Wattles in flower


As we celebrate National Wattle Day on the first day of September each year, we delve into two works that include the wattle — with over 1,000 species of acacia Australia-wide, it’s the nation’s largest family of flowering plants. While the flowering times of wattle vary greatly depending on the region, Australia’s national flower — the Golden Wattle (Acacia pycnantha) — displays our national colours, green and gold, with flowers from the beginning of September signalling the start of Spring.

The wattle has become a popular symbol of Australia and Australians and can be depicted as a unifying symbol for land and people. The wattle flower is also synonymous — as is the poppy —to acknowledge those Australian service men and women that have sacrificed and continue to sacrifice their lives.

ARTWORK STORIES: Delve into QAGOMA’s Collection highlights for a rich exploration of the work and its creator

Mavis Ngallametta ‘Mo’Yakal (White and yellow wattles in flower)’ 2008

Referring to the painting Mo’Yakal 2008 (illustrated), Mavis Ngallametta said ‘White and yellow wattle flowers are all around starting in the Easter month of April with white ones and then finishing with the yellow ones around June.

An elder of the Putch clan and a cultural leader of the Wik and Kugu people of Aurukun (Cape York Peninsula, Far North Queensland), Ngallametta was one of the most well-regarded senior community-based artists in Australia, depicting her community’s riotous scenes of post-wet season abundance, a climatic phenomenon well known to people who live their lives just feet above the swamp line. Many of Ngallametta’s works were bold and celebratory — with brightly coloured flowers.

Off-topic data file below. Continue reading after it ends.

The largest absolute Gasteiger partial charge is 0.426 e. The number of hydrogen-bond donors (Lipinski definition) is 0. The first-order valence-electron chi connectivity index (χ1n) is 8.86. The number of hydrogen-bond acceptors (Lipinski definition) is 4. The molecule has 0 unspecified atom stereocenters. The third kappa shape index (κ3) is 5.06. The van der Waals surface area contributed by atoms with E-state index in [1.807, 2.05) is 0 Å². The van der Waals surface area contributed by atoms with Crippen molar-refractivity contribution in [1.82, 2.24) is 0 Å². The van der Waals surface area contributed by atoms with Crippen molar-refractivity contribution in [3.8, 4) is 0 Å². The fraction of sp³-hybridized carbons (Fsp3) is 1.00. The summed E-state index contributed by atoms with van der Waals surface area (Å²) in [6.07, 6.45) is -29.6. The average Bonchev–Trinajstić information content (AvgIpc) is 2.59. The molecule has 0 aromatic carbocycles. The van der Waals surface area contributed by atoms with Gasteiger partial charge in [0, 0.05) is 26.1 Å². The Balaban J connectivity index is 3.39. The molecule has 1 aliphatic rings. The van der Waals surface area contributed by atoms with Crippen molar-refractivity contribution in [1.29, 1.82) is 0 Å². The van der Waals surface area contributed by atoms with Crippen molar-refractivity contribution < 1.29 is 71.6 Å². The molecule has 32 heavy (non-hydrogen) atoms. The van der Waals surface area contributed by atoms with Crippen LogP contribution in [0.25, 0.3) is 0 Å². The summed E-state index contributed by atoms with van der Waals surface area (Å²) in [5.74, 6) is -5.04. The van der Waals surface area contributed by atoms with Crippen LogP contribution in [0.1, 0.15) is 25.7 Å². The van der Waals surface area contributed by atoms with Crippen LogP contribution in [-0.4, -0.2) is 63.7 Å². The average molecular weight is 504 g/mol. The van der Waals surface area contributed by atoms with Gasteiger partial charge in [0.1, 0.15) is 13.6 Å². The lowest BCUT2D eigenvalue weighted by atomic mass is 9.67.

ARTISTS & ARTWORKS: Explore the QAGOMA Collection

Mavis Ngallametta, Kugu-Uwanh people, Putch clan, Australia 1944–2019 / Mo’Yakal (White and yellow wattles in flower) 2008 / Synthetic polymer paint on linen / 84 x 96cm / Gift of the artist through the Queensland Art Gallery | Gallery of Modern Art Fondation 2015. Donated through the Australian Government’s Cultural Gifts Program / Collection: Queensland Art Gallery | Gallery of Modern Art / © Mavis Ngallametta

Video: Delve into ‘Mo’Yakal (White and yellow wattles in flower)’

Explore the work of Mavis Ngallametta with Katina Davidson, Curator of Indigenous Australian Art, QAGOMA

eX de Medici ‘Cure for Pain’ 2010–11

Currently on display in the exhibition ‘eX de Medici: Beautiful Wickedness’ at the Gallery of Modern Art (GOMA) until 2 October 2023 is Cure for Pain 2010–11 which when you look closely features a sprig of wattle.

In 2009 eX de Medici was appointed Official War Artist with the Australian War Memorial who commissioned her to capture the activities of Australian peacekeepers deployed with the Regional Assistance Mission to Solomon Islands (RAMSI). Cure for Pain 2010–11, made after her commission concluded, features helmets and flowers from a range of countries, and conflicts from the colonial period to the present. The helmets — or ‘brain buckets’ — are scattered across a field of poppies that, historically, represent war dead and reference the use of opium as a battlefield drug. A memorial of sorts, the painting denounces our predisposition for violence and the futility of armed conflict.

eX de Medici, Australia b.1959 / Cure for Pain (and detail) 2010–11 / Watercolour on paper / 114 x 415cm / Donated through the Australian Government’s Cultural Gifts Program by Erika Krebs-Woodward / Collection: Australian War Memorial, Canberra / © eX de Medici

Artists & Artworks: Explore more works by Mavis Ngallametta in the QAGOMA Collection

Curatorial extracts, research and supplementary material compiled by Elliott Murray, Senior Digital Marketing Officer, QAGOMA

Acknowledgment of Country
The Queensland Art Gallery | Gallery of Modern Art (QAGOMA) acknowledges the traditional custodians of the land upon which the Gallery stands in Brisbane. We pay respect to Aboriginal and Torres Strait Islander elders past and present and, in the spirit of reconciliation, acknowledge the immense creative contribution Indigenous people make to the art and culture of this country. It is customary in many Indigenous communities not to mention the name of the deceased. All such mentions and photographs on the QAGOMA Blog are with permission, however, care and discretion should be exercised.